I Am Not Myself Right Before My Period

I hear this so frequently in my office. Cyclic changes in mood and physical discomfort that usually starts after ovulation and ends with a period is called premenstrual syndrome and is often referred to as PMS. Feelings of depression, anxiety, nervous agitation, breast tenderness, and cravings are the typical symptoms of PMS. These symptoms can begin as mild but can become very severe. With age, they can get worse. Many patients complain of feeling excessively bloated. Others feel extremely sensitive, sad, annoyed or easily irritated. Some patients shyly tell me that their feelings are so unstable that they don’t know why they become excessively agitated with their significant other.

The effects of PMS can be disruptive, and cumulatively can take a negative toll on anyone’s mind and body, not to mention those around you or in contact with you on a daily basis including family and friends. I recently treated a 26-year-old patient who for one week prior to her menstruation could not leave the house. Another patient in her 40’s was so bloated she could not put her pants on before her menstrual cycle. Other times, I have received calls from husbands about the change in the mood of their spouse around the time of their periods.

The treatment we offer is in most cases very successful. A combination of special low calorie and low salt diet eliminates much of the bloating. Exercise, especially swimming also tends to mobilize much of the fluid collection in the extremities. Short duration of diuretics can also be used to relieve symptoms that do not respond to diet and exercise. For other symptoms, we try to use natural products to balance the bodies hormonal balance. Every patient is different and the range of unwanted PMS symptoms varies from patient to patient. With an individualized plan of care, we can properly address your symptoms to alleviate your monthly struggle and become as comfortable as possible with your menstrual cycle. In this day and age, there are mobile applications to monitor your menstrual cycle not only to remind you of your time of the month or how many days on average are in your cycle, but also to document and take note of your symptoms, cravings and feelings. If you are able to routinely keep track of certain things that are consistently appearing prior to and during your cycle, we can better address your needs and provide some relief to the symptoms that come and seem to stay too long.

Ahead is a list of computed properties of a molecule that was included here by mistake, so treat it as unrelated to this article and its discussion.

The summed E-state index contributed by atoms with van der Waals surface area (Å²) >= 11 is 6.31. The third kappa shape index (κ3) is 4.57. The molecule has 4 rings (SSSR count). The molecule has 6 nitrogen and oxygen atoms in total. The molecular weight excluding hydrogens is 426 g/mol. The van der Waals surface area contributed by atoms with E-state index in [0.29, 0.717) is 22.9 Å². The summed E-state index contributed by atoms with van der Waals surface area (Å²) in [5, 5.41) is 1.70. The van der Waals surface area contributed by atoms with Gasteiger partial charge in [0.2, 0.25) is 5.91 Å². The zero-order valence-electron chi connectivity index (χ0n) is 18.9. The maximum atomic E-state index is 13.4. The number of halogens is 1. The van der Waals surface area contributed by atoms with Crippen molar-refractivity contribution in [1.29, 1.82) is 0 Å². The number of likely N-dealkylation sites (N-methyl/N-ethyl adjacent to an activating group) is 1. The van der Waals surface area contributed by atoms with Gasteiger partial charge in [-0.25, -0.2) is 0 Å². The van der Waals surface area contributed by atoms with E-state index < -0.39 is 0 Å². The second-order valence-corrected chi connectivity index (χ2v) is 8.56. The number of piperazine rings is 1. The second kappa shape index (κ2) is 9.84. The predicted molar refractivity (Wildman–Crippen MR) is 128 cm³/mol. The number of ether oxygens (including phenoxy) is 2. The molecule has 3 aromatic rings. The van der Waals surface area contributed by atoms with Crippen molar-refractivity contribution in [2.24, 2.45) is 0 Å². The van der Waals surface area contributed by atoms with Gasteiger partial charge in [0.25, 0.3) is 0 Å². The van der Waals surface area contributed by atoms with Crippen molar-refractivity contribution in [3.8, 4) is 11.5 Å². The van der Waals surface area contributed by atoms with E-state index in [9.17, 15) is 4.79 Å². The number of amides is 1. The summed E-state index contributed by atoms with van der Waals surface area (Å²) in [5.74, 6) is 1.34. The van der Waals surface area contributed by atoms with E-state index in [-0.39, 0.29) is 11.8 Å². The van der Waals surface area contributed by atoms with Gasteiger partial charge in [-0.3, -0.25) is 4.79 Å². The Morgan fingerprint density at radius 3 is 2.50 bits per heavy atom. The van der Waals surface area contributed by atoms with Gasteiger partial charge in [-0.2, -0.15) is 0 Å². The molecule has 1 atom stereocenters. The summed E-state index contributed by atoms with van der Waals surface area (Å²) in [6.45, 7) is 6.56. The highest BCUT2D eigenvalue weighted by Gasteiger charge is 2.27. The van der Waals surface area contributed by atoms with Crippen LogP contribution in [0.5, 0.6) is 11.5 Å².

We are happy to report that we have been able to successfully treat our patients and keep many husbands happy!